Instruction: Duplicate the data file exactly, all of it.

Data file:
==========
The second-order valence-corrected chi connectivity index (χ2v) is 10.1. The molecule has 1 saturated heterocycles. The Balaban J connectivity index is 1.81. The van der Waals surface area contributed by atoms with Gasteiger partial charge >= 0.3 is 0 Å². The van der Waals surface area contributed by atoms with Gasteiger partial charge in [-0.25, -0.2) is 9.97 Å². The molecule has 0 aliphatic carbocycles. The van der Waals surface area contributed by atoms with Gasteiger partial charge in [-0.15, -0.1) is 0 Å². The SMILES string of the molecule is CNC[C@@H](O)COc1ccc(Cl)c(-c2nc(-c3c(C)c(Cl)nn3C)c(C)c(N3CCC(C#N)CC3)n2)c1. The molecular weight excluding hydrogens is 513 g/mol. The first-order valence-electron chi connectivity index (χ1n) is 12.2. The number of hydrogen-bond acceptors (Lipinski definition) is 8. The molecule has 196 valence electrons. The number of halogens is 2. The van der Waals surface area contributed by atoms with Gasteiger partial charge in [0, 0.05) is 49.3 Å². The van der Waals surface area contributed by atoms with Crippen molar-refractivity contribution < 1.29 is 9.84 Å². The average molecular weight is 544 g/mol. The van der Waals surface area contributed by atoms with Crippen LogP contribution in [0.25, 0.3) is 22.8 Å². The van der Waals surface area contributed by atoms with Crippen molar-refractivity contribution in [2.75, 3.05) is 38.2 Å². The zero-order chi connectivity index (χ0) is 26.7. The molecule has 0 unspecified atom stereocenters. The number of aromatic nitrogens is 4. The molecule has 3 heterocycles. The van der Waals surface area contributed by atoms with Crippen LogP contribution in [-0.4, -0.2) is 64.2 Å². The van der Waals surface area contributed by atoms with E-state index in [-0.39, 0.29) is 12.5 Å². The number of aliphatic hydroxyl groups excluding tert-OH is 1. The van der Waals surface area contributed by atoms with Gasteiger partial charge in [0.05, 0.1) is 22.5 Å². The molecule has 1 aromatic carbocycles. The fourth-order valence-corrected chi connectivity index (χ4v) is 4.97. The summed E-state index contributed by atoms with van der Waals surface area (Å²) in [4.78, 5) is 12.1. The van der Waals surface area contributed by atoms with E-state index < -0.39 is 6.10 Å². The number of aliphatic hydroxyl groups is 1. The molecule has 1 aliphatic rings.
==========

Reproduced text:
The second-order valence-corrected chi connectivity index (χ2v) is 10.1. The molecule has 1 saturated heterocycles. The Balaban J connectivity index is 1.81. The van der Waals surface area contributed by atoms with Gasteiger partial charge >= 0.3 is 0 Å². The van der Waals surface area contributed by atoms with Gasteiger partial charge in [-0.25, -0.2) is 9.97 Å². The molecule has 0 aliphatic carbocycles. The van der Waals surface area contributed by atoms with Gasteiger partial charge in [-0.15, -0.1) is 0 Å². The SMILES string of the molecule is CNC[C@@H](O)COc1ccc(Cl)c(-c2nc(-c3c(C)c(Cl)nn3C)c(C)c(N3CCC(C#N)CC3)n2)c1. The molecular weight excluding hydrogens is 513 g/mol. The first-order valence-electron chi connectivity index (χ1n) is 12.2. The number of hydrogen-bond acceptors (Lipinski definition) is 8. The molecule has 196 valence electrons. The number of halogens is 2. The van der Waals surface area contributed by atoms with Gasteiger partial charge in [0, 0.05) is 49.3 Å². The van der Waals surface area contributed by atoms with Crippen molar-refractivity contribution < 1.29 is 9.84 Å². The average molecular weight is 544 g/mol. The van der Waals surface area contributed by atoms with Crippen LogP contribution in [0.25, 0.3) is 22.8 Å². The van der Waals surface area contributed by atoms with Crippen molar-refractivity contribution in [2.75, 3.05) is 38.2 Å². The zero-order chi connectivity index (χ0) is 26.7. The molecule has 0 unspecified atom stereocenters. The number of aromatic nitrogens is 4. The molecule has 3 heterocycles. The van der Waals surface area contributed by atoms with Crippen LogP contribution in [-0.4, -0.2) is 64.2 Å². The van der Waals surface area contributed by atoms with E-state index in [-0.39, 0.29) is 12.5 Å². The number of aliphatic hydroxyl groups excluding tert-OH is 1. The van der Waals surface area contributed by atoms with Gasteiger partial charge in [0.05, 0.1) is 22.5 Å². The molecule has 1 aromatic carbocycles. The fourth-order valence-corrected chi connectivity index (χ4v) is 4.97. The summed E-state index contributed by atoms with van der Waals surface area (Å²) in [4.78, 5) is 12.1. The van der Waals surface area contributed by atoms with E-state index < -0.39 is 6.10 Å². The number of aliphatic hydroxyl groups is 1. The molecule has 1 aliphatic rings.